Outstanding Confidence In A Week: Teach Yourself
I was called for interview at a boys' grammar school in another region, of course where I had applied with the vague fantasy that it would suit me to work in a school with a strong academic bias and traditional ethos. I think I made up my mind very quickly that I didn't want to work there: a dingy entrance hall and reception area looked onto an equally dark and musty school hall full of fidgety boys assembled before a droning headmaster. As I loitered in the entrance hall waiting to be met, a bunch of boys barged past me to sign in late before shuffling into assembly.
The whole place smelled of testosterone — not in an attractive way, but in an unbalanced, festering adolescent sort of a way.
Needless to say, I did not like the school and the school did not like me. I found the questioning very hostile — particularly from the head — and we were not given any opportunity to see the department although we met some of the English teachers who were perfectly friendly or to ask questions about the NQT year and how we would be supported.
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On that basis alone I would not have taken the job, so was relieved to be rejected at the last post. I was given the feedback that I seemed reserved, serious and humourless during the interview process and that they felt concerned at my ability to relate to children. I know that I don't come across as bubbling with enthusiasm if I don't feel comfortable, so I take their point that I did not give of my best on the day.
However, I do think there was a certain amount of projection going on psychologically speaking , because this runs counter to most of the feedback I have been given on all my teaching so far. It was quite hurtful to be given feedback in those terms by senior staff with such a glaring lack of emotional intelligence that I wondered at their ability to function in the adult world.
I was left saddened by a school that felt depressed, whose students seemed inert and passive, and was glad to get out. Another week of interviews led me to a very different environment for my next possible job. My second interview was at a school that has a radically different intake from the boys' grammar school. It is a large Roman Catholic comprehensive that serves the most deprived part of the city where I live. The pros: 15 minutes from my house; not such a results-driven school, so less exam stress and marking; a colourful and challenging environment.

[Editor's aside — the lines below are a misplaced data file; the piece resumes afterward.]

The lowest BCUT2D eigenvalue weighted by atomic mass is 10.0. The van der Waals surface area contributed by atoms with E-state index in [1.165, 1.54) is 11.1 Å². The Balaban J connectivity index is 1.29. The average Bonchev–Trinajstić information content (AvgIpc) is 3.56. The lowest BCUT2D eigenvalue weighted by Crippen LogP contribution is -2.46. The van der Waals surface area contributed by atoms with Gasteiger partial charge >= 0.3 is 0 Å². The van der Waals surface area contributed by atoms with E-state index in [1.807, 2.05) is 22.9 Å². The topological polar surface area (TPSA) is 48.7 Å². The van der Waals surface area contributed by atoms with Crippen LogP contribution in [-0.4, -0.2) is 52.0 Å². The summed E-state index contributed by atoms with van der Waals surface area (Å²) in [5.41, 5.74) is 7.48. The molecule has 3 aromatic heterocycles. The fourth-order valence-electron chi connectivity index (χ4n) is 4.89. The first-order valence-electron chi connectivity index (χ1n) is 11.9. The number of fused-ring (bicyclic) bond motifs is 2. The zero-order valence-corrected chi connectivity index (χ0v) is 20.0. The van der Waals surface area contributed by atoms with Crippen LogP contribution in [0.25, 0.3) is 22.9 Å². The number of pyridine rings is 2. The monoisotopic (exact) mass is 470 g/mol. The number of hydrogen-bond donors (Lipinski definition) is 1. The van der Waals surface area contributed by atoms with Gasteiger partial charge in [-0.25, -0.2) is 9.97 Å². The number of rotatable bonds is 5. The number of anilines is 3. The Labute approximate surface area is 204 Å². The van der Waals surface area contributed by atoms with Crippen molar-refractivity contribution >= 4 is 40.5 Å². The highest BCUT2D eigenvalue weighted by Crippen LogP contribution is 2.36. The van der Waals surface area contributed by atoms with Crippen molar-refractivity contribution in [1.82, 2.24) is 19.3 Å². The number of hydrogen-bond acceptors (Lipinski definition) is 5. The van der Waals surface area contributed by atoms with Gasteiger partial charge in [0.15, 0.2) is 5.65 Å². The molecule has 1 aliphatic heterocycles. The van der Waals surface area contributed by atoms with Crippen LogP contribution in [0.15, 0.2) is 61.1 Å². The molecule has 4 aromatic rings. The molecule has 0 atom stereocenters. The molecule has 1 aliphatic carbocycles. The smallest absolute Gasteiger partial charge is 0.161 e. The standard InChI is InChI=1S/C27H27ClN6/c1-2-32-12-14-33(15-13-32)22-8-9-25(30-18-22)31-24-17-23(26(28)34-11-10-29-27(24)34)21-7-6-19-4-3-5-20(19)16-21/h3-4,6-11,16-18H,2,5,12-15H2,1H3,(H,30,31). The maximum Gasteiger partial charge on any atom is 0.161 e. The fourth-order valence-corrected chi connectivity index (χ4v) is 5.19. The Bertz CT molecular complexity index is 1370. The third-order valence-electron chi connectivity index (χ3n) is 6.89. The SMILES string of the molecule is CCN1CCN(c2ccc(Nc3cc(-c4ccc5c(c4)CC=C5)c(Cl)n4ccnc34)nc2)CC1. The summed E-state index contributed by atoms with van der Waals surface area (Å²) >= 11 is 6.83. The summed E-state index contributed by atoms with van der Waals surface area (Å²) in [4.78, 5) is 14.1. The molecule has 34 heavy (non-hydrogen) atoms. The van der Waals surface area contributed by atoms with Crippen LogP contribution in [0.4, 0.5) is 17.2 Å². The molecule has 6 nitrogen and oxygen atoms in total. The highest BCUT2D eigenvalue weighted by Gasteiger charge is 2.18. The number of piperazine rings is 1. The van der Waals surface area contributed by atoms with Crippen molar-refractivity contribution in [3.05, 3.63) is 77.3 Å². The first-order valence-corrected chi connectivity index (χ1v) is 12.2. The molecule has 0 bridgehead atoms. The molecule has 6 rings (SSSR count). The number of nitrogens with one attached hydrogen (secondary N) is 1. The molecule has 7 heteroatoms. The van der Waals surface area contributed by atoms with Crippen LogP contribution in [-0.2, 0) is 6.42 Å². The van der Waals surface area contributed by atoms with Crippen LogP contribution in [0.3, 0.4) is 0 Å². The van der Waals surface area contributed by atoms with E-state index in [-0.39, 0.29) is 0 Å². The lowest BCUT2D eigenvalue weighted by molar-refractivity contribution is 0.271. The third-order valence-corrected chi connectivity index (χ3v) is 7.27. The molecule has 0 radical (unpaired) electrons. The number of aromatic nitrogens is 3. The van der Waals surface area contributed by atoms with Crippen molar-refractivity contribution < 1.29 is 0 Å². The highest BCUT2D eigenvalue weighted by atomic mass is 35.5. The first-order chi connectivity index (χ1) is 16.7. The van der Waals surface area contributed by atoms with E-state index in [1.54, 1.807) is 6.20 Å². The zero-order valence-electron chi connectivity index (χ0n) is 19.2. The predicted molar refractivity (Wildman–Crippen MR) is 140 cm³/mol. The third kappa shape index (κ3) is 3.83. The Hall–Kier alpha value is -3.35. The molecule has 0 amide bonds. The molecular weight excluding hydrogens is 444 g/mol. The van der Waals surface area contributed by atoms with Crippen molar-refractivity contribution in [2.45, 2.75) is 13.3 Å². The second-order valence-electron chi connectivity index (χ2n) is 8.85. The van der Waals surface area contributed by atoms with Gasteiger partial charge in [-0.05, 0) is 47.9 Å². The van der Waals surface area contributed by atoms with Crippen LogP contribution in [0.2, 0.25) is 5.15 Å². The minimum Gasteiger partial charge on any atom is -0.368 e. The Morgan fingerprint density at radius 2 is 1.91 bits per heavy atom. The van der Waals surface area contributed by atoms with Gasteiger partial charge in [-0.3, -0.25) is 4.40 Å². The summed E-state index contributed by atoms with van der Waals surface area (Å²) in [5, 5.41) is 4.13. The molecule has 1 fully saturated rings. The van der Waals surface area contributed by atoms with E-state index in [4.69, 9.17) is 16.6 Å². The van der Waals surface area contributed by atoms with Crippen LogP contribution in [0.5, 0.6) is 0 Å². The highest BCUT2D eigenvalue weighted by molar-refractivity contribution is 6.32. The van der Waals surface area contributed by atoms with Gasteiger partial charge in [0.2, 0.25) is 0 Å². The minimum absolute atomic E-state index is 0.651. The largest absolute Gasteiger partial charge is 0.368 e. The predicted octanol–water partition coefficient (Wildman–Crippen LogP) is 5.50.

The cons: challenging kids; iffy recent Ofsted report; very different atmosphere from my two placement schools. I've been talking extensively to friends and colleagues about the realities of working in tough, urban schools. The challenges presented by the students are enormous, but the rewards are also very different. Managing behaviour can be an almost insurmountable task; but, as one of my colleagues told me, in these schools there is a powerful sense of camaraderie among the staff, and you can build some life-changing relationships with students for whom school represents a safe haven in an otherwise chaotic life.
I am not a missionary, and I recognise that anything I can offer will only make the tiniest impact. When I was interviewed on Monday I was impressed by the down-to-earth friendliness of the staff that I encountered, and I was also taken by the rather idiosyncratic feeling of the whole place. I was called again for interview on Friday and met the head teacher, and I immediately warmed to her.
She seemed firm but compassionate, and I have to say that all the heads I have come across to date have seemed to me either business-like number crunchers or bullies. This was quite a refreshing contrast, and I was offered the job on the spot. I ruminated on the offer overnight, and decided to go for it.
I feel excited, but also apprehensive about exactly what I have let myself in for Now that the job's in the bag I've been able to concentrate once again on those teaching skills that seem to have so impressed my interviewers! Last weekend was spent deep in contemplation about the pros and cons of this job, but I decided to take it and now feel relieved and secure in the knowledge that as of July this year I will be a fully paid-up member of the non-student fraternity of tax payers.
This has been the most difficult part of the year by far: increased teaching load; endless assignments; interviews; general emotional stress several of our course couples are on the rocks During the last two weeks of the placement I was at last able to breathe a little and put my feet up for a day or two. I went to a different school for two weeks of Key Stage 5 practice, which comprised teaching English at A level and as part of the International Baccalaureate.
I taught a mixture o f English literature and English language, including a bit of Shakespeare, contemporary poetry and linguistics. Having studied to doctoral level all this stuff is like a dream to me, and I really felt that I could spread my wings and get stuck into some higher-level teaching. Many young teachers understandably feel somewhat insecure about the level of knowledge needed to teach A level, but for me it's the younger ones that present the biggest challenge. A couple of weeks of calm, discussion-based teaching was just what I needed by the end of the placement.